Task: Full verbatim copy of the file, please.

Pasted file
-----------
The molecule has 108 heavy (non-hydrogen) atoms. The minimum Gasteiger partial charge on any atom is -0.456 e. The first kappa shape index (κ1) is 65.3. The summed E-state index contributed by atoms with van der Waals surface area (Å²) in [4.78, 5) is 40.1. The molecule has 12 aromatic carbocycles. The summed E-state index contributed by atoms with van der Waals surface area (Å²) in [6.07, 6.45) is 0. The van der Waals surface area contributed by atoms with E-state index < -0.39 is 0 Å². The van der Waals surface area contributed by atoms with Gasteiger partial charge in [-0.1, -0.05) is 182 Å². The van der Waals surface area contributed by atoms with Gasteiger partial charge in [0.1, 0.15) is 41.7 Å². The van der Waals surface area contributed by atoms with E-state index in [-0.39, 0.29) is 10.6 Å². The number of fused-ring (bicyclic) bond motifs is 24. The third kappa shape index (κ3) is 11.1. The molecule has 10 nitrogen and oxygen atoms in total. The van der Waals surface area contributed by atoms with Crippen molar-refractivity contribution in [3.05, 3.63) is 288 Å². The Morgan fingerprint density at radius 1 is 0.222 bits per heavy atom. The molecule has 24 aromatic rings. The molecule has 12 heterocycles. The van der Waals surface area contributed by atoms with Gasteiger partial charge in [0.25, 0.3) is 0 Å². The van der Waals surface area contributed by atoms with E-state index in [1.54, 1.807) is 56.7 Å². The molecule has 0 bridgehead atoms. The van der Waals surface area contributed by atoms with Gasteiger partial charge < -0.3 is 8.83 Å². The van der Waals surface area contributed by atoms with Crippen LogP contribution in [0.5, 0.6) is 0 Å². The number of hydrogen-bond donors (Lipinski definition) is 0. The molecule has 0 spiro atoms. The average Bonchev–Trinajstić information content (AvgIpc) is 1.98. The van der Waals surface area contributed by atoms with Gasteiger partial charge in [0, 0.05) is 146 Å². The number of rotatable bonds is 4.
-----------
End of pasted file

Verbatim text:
The molecule has 108 heavy (non-hydrogen) atoms. The minimum Gasteiger partial charge on any atom is -0.456 e. The first kappa shape index (κ1) is 65.3. The summed E-state index contributed by atoms with van der Waals surface area (Å²) in [4.78, 5) is 40.1. The molecule has 12 aromatic carbocycles. The summed E-state index contributed by atoms with van der Waals surface area (Å²) in [6.07, 6.45) is 0. The van der Waals surface area contributed by atoms with E-state index < -0.39 is 0 Å². The van der Waals surface area contributed by atoms with Gasteiger partial charge in [-0.1, -0.05) is 182 Å². The van der Waals surface area contributed by atoms with Gasteiger partial charge in [0.1, 0.15) is 41.7 Å². The van der Waals surface area contributed by atoms with E-state index in [-0.39, 0.29) is 10.6 Å². The number of fused-ring (bicyclic) bond motifs is 24. The third kappa shape index (κ3) is 11.1. The molecule has 10 nitrogen and oxygen atoms in total. The van der Waals surface area contributed by atoms with Crippen molar-refractivity contribution in [3.05, 3.63) is 288 Å². The Morgan fingerprint density at radius 1 is 0.222 bits per heavy atom. The molecule has 24 aromatic rings. The molecule has 12 heterocycles. The van der Waals surface area contributed by atoms with Gasteiger partial charge in [0.25, 0.3) is 0 Å². The van der Waals surface area contributed by atoms with E-state index in [1.54, 1.807) is 56.7 Å². The molecule has 0 bridgehead atoms. The van der Waals surface area contributed by atoms with Gasteiger partial charge < -0.3 is 8.83 Å². The van der Waals surface area contributed by atoms with Crippen LogP contribution in [0.5, 0.6) is 0 Å². The number of hydrogen-bond donors (Lipinski definition) is 0. The molecule has 0 spiro atoms. The average Bonchev–Trinajstić information content (AvgIpc) is 1.98. The van der Waals surface area contributed by atoms with Gasteiger partial charge in [0, 0.05) is 146 Å². The number of rotatable bonds is 4.